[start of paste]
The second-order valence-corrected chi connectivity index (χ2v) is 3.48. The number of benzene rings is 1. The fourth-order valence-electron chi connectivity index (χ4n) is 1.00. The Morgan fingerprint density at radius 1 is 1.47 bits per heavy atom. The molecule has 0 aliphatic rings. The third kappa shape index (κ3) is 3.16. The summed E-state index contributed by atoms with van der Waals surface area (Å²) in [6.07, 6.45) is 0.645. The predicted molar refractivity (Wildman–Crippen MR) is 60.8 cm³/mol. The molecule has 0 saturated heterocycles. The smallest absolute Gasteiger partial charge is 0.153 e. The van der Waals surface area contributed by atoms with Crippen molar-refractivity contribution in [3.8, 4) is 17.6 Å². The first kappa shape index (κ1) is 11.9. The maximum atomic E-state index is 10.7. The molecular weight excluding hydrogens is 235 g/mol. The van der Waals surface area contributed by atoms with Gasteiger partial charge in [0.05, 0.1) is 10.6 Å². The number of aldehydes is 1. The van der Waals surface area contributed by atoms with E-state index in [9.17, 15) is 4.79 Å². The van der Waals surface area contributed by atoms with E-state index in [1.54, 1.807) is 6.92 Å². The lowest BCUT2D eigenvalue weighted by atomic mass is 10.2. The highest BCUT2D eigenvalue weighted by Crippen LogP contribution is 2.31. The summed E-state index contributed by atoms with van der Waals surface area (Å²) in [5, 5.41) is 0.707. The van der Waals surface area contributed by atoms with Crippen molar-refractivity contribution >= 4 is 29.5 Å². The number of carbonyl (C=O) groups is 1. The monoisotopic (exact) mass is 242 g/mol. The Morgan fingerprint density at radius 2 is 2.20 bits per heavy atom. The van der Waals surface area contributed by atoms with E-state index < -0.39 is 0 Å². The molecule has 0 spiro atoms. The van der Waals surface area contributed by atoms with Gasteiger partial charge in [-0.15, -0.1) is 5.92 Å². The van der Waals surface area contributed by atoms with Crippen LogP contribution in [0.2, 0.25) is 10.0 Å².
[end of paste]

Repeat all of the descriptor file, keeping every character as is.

The second-order valence-corrected chi connectivity index (χ2v) is 3.48. The number of benzene rings is 1. The fourth-order valence-electron chi connectivity index (χ4n) is 1.00. The Morgan fingerprint density at radius 1 is 1.47 bits per heavy atom. The molecule has 0 aliphatic rings. The third kappa shape index (κ3) is 3.16. The summed E-state index contributed by atoms with van der Waals surface area (Å²) in [6.07, 6.45) is 0.645. The predicted molar refractivity (Wildman–Crippen MR) is 60.8 cm³/mol. The molecule has 0 saturated heterocycles. The smallest absolute Gasteiger partial charge is 0.153 e. The van der Waals surface area contributed by atoms with Crippen molar-refractivity contribution in [3.8, 4) is 17.6 Å². The first kappa shape index (κ1) is 11.9. The maximum atomic E-state index is 10.7. The molecular weight excluding hydrogens is 235 g/mol. The van der Waals surface area contributed by atoms with Gasteiger partial charge in [0.05, 0.1) is 10.6 Å². The number of aldehydes is 1. The van der Waals surface area contributed by atoms with E-state index in [9.17, 15) is 4.79 Å². The van der Waals surface area contributed by atoms with E-state index in [1.54, 1.807) is 6.92 Å². The lowest BCUT2D eigenvalue weighted by atomic mass is 10.2. The highest BCUT2D eigenvalue weighted by Crippen LogP contribution is 2.31. The summed E-state index contributed by atoms with van der Waals surface area (Å²) in [5, 5.41) is 0.707. The van der Waals surface area contributed by atoms with Crippen molar-refractivity contribution >= 4 is 29.5 Å². The number of carbonyl (C=O) groups is 1. The monoisotopic (exact) mass is 242 g/mol. The Morgan fingerprint density at radius 2 is 2.20 bits per heavy atom. The van der Waals surface area contributed by atoms with E-state index < -0.39 is 0 Å². The molecule has 0 spiro atoms. The van der Waals surface area contributed by atoms with Gasteiger partial charge in [-0.15, -0.1) is 5.92 Å². The van der Waals surface area contributed by atoms with Crippen LogP contribution in [0.2, 0.25) is 10.0 Å².